Whatever you do, keep your temper in check. An insubordinate employee can be irritating or enraging, but losing your cool and yelling at them – especially in the workplace or via a communications channel that can be recorded and documented – can devastate your company morale and culture.
Look for the root cause of the problem. Very rarely are employees insubordinate just because they feel like it. There’s almost always a root cause, be it a draconian business policy, conflicting orders from different managers, or an unseen danger behind the instructions.
Maintain documentation. The number one piece of advice for an employee dealing with a bad boss or a bad company policy is to document everything, including orders, policies, and situations that lead to insubordination, to justify it and prove that they’re in the right. It would help if you were doing the same; every order ignored, every disciplinary action taken, and every communication about the subject should all be documented. It’s always possible that the situation escalates to the point of legal action, and having that documentation is critical.
Communicate. Insubordinate employees may, in some cases, not realize they’re doing it. This situation is prevalent in cases of a conflict between company policy and executive order. You must try to address the issue through communication before taking more drastic action like termination.
The best result is explaining to the employee that their behavior is unacceptable, discussing the root cause of the problem, and solving the problem in a satisfactory way to all parties involved. Sometimes insubordination might be a mid-level manager pushing back on behalf of their team. Sometimes it’s simply a case of an impossible situation. Again, we’re all fallible people; an executive directive isn’t always in the right.
Additionally, it’s worthwhile to keep communications in private as much as possible. Making a public scene can both be detrimental to others in the business and cement an employee’s position and make them harder to convince.
Termination is always on the table (except in cases of protected insubordination), but it should be a last resort.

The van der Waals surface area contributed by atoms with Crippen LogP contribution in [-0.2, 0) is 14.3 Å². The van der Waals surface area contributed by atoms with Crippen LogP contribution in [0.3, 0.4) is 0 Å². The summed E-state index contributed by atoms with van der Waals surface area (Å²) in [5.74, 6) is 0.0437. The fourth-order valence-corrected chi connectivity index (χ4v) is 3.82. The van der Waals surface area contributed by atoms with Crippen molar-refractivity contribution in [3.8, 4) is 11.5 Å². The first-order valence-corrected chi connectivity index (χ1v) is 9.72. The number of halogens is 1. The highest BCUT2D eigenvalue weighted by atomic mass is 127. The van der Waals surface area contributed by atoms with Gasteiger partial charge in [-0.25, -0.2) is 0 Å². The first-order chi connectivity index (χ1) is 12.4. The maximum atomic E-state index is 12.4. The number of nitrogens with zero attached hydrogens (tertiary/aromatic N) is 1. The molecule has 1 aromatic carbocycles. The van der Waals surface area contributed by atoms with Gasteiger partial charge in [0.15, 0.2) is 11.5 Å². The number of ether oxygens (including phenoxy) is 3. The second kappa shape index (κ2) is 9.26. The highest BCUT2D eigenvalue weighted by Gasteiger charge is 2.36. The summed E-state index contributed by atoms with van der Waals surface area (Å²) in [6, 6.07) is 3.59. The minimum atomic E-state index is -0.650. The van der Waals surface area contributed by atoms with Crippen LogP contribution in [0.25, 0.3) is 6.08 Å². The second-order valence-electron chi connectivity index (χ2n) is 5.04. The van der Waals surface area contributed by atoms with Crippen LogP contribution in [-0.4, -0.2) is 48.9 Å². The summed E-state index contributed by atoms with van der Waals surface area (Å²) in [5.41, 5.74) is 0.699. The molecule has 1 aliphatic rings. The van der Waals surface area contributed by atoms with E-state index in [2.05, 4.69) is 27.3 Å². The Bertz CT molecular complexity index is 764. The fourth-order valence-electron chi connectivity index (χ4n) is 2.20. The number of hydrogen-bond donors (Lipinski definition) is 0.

Ensure compliance with company policy. If your company has a “three strikes” policy before termination, you probably shouldn’t fire an insubordinate employee for a single instance of insubordination. This is, again, where documentation comes in. Don’t act outside the bounds of company policy.
It can be worthwhile to take your situation to HR. The HR department is there to manage human resources issues, and that includes conflicts between employees and managers. Typically, the HR team has the company’s interests at the forefront, and they can help you work through the problem in a way that is satisfactory to the business.
Some people aren’t cut out for certain kinds of jobs, roles, or workplaces. Insubordination doesn’t have to be a refusal to carry out an unjust order; it can be a refusal to carry out an order safely, a refusal to do the core task of a job, or deliberate sabotage of the company, team, or product. It’s always critical to dig into any instance of insubordination to discover the underlying cause.
Sometimes, the result is termination. That’s not necessarily a bad thing. Cutting out an insubordinate element, when justified, is better than allowing them to damage the business. All too often, conflict-averse managers allow insubordination to continue long past the point where it should have resulted in a termination. Tear off the bandage, document the issue, and fire the employee before something worse happens to the business.
Are you having issues with insubordination at your company? Do you have any questions for me? Feel free to leave a comment below – I reply to every comment and would love to hear from you.
Andrew Greenberg’s roots in recruiting date back to 1996. He has experience both on the agency-side and corporate-side of the staffing business, with a focus in the financial services space at companies like Bloomberg and UBS. He also has core experience with information technology staffing, and has worked for major software companies such as SAP Business Objects and IBM/Informix Software. To get in touch with Andrew, you can reach him by email or by phone at (800) 797-6160.